In other words, your body is living, breathing thing. Everything is working fine, your heart, your legs, and your eyes. But what about the brain? It’s like going into a house that has just been sold and is lying vacant while the new owners wait to get in. Functional but no one home.

ECT is one of those things, which seems to have its pros and cons, each group vocal. I mentioned to a friend today I was writing something about ECT and she acted like I was writing about clubbing baby seals.

I can tell you that the man who was next to me in all my treatments did fine. His memory loss was minimal. It helped him.

But I will also tell you that those of us who have had the bad experiences are afraid to or don’t know how to write or talk about their experience.

I tell people to please make sure about ECT- it’s a procedure. Know the pros and cons and don’t let a doctor coerce you into ANY procedure. Get a second opinion. Be informed. Ask to see the facility if possible, and talk to the nurses who will be assisting.

For me, it was a mistake. Most of my memory did come back 5 years later. I no longer act like a stroke victim where I cannot string two sentences together when I talk, and point to the TV when I mean the Fridge. I can read, and I can look now at my library and recall the majority of the books I have read, albeit not in such graphic detail, hut I will settle for that.

What I cannot settle for is it destroyed my writing career. My rasion d’etre. Everything I write now seems Sophomoric, and I struggle to do that. It’s like “Flowers For Algernon”, I have been a genius, and now I am sub standard. It pains me. It’s also humbled me.

I wrote earlier had I had a gun after my treatment ended, I would have eaten it. I still feel that way now. What holds me back is the hope that if it took 5 years for my memory to right itself. Maybe my writing will come back. But to go from writing at a degree of a Hemingway- to now where most days all I can write is “Pat the Bunny” has destroyed my heart and my soul.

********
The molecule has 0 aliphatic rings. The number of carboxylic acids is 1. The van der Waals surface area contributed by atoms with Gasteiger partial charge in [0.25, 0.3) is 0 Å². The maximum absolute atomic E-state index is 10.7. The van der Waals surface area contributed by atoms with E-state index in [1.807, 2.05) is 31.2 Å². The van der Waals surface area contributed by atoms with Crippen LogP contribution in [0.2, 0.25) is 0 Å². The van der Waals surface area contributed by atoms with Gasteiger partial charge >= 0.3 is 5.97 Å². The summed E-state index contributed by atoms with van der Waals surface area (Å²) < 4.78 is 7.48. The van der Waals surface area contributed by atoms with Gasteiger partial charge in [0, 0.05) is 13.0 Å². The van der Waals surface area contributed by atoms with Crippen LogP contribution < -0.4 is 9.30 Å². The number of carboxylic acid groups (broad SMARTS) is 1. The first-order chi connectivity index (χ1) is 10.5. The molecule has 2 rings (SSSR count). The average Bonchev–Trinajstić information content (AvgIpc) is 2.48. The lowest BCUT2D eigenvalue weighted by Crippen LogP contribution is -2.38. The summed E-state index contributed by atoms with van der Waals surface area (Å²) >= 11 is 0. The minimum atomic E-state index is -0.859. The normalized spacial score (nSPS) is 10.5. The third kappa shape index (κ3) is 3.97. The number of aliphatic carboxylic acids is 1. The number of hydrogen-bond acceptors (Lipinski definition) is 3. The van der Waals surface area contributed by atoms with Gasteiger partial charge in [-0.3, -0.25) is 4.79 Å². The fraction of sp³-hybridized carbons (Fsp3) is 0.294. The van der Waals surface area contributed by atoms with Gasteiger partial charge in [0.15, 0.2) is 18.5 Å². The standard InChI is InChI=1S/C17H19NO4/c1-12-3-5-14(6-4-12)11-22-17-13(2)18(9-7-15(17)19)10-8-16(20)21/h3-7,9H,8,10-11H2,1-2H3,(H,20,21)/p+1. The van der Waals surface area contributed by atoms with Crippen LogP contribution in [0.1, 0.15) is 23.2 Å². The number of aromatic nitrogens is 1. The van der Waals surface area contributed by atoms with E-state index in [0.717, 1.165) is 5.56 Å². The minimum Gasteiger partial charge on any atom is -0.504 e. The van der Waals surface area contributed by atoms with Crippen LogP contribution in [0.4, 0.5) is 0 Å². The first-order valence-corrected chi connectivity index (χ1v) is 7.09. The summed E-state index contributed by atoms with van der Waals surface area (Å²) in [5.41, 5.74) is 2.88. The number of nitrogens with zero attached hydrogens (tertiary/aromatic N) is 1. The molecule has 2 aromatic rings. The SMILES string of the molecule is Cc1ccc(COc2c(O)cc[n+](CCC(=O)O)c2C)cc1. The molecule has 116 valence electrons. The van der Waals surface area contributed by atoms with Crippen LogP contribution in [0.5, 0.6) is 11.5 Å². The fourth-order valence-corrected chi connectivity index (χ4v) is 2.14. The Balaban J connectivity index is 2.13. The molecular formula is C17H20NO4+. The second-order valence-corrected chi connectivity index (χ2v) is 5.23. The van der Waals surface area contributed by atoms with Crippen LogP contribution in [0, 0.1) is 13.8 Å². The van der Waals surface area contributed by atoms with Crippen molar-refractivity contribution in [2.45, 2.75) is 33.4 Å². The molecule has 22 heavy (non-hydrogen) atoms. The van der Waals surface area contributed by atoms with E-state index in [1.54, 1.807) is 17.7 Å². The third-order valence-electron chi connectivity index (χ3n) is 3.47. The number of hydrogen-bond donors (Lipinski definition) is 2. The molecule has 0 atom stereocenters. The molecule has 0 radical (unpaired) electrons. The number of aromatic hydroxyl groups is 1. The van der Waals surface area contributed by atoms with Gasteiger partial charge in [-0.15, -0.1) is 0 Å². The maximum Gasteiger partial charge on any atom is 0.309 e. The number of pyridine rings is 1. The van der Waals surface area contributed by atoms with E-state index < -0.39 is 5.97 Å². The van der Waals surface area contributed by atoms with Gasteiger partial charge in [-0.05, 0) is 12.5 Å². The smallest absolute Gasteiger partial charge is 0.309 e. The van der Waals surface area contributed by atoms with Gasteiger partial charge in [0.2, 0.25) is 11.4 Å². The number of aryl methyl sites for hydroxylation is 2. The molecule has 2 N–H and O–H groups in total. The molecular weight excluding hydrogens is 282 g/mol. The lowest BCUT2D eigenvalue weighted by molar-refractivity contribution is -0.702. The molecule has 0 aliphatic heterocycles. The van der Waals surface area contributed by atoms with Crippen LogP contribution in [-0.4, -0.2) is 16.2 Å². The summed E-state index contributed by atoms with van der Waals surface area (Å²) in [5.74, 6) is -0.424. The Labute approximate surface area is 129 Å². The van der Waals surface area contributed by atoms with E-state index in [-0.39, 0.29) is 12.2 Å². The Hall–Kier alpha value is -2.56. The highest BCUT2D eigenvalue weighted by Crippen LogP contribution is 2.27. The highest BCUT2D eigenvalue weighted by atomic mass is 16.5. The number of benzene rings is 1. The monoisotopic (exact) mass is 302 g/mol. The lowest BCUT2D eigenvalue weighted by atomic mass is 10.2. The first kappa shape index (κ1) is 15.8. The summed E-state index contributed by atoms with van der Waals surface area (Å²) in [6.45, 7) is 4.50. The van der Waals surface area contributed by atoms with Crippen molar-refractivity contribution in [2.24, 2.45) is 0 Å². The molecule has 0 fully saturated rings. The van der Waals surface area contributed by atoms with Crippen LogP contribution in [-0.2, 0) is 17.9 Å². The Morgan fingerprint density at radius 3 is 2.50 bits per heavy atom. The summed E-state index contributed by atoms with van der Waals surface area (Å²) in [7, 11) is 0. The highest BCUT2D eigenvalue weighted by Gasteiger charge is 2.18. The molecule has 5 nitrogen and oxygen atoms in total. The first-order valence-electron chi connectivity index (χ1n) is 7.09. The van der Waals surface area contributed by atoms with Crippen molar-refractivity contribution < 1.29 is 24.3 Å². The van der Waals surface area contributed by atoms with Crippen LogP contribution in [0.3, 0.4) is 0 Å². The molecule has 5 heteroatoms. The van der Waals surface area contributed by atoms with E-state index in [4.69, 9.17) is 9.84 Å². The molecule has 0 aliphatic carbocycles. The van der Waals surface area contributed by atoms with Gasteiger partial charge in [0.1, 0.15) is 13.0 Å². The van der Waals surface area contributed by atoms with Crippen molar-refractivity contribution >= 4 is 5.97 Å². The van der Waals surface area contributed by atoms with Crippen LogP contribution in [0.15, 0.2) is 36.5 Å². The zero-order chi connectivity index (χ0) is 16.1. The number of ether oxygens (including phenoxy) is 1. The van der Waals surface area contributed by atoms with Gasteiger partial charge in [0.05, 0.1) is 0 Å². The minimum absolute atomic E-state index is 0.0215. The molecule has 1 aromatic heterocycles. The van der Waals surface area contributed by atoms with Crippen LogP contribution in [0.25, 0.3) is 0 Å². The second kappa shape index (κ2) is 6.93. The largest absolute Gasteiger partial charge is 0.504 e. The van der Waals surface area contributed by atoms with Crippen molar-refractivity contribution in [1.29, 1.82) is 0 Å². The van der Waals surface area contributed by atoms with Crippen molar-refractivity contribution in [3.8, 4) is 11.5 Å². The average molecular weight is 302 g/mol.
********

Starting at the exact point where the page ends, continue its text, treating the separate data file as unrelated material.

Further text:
12 comments:

Ana said...

(((SUSAN)))
I don't know what to say now.
I'm deeply touched.
Friday I met a mother on the mental institution near my house and her 33 years old daughter had ECT ne week ago and had a seizure while coming back home.
They have put her on the psychiatry institute... to have others ECT sessions.
Now reading you I'm feeling sad. Not angry. Sad...

Larry said...

Once I get past the emotion (it ain't easy, trust me ...), what strikes me is how psychiatry as a profession has tried to characterize ECT as a "normal" procedure.

Just because it's done much more humanely than in the bad old "One Flew Over the Cuckoo's Nest" days doesn't mean the risk/reward ratio isn't enormous. To use the sports analogy, it's not "three yards and a cloud of dust," it's a "Hail Mary."

I know people whose lives have truly been saved by ECT. I know others who have ended off even worse off. (Yes, it's possible ...)

To echo Philip, TRULY "informed consent" is the key to the use of ECT, psychotropic medications, etc., etc. Better disclosures by docs and Big Pharma (mandated by the government, obviously) would go a long way.

Gianna said...

mmm...I read this on Furious Seasons at the time he published it and I thought, awww...this woman can still write...though I trust there was a time when your truly couldn't, just like there was for me...

so happy you have your gift back and can use it...

love to you

Ana said...

Larry,
That's exactly the way psychiatrist convince their patients:
"-ECT is different now! It's made under supervision and care with anesthesia. blah blah blah..."
That's what the mother I met said.
Gianna also did it...

normal procedure!:(

Gianna said...

Ana,
you said "Gianna also did it."

what do you mean?

I've not had ECT...but maybe I'm not understanding you...

I lost my cognition through heavy drug use, did that make you think I'd had ECT?

sorry I'm confused....

G said...

This is such a powerful piece Susan. You're great! It's interesting that you mention Hemingway as well. Did you know that he committed suicide soon after an ECT treatment or was that just a coincidence?

susan said...

@Ana, don't feel sad. It's a procedure and I just want people to know the pros and cons before they have it. There are a lot of bloggers that have had it that feel it was a good thing, the most vocal would be Tracy. And there are those of us who feel it was a mistake and the side effects were caustic. I am doing OK now.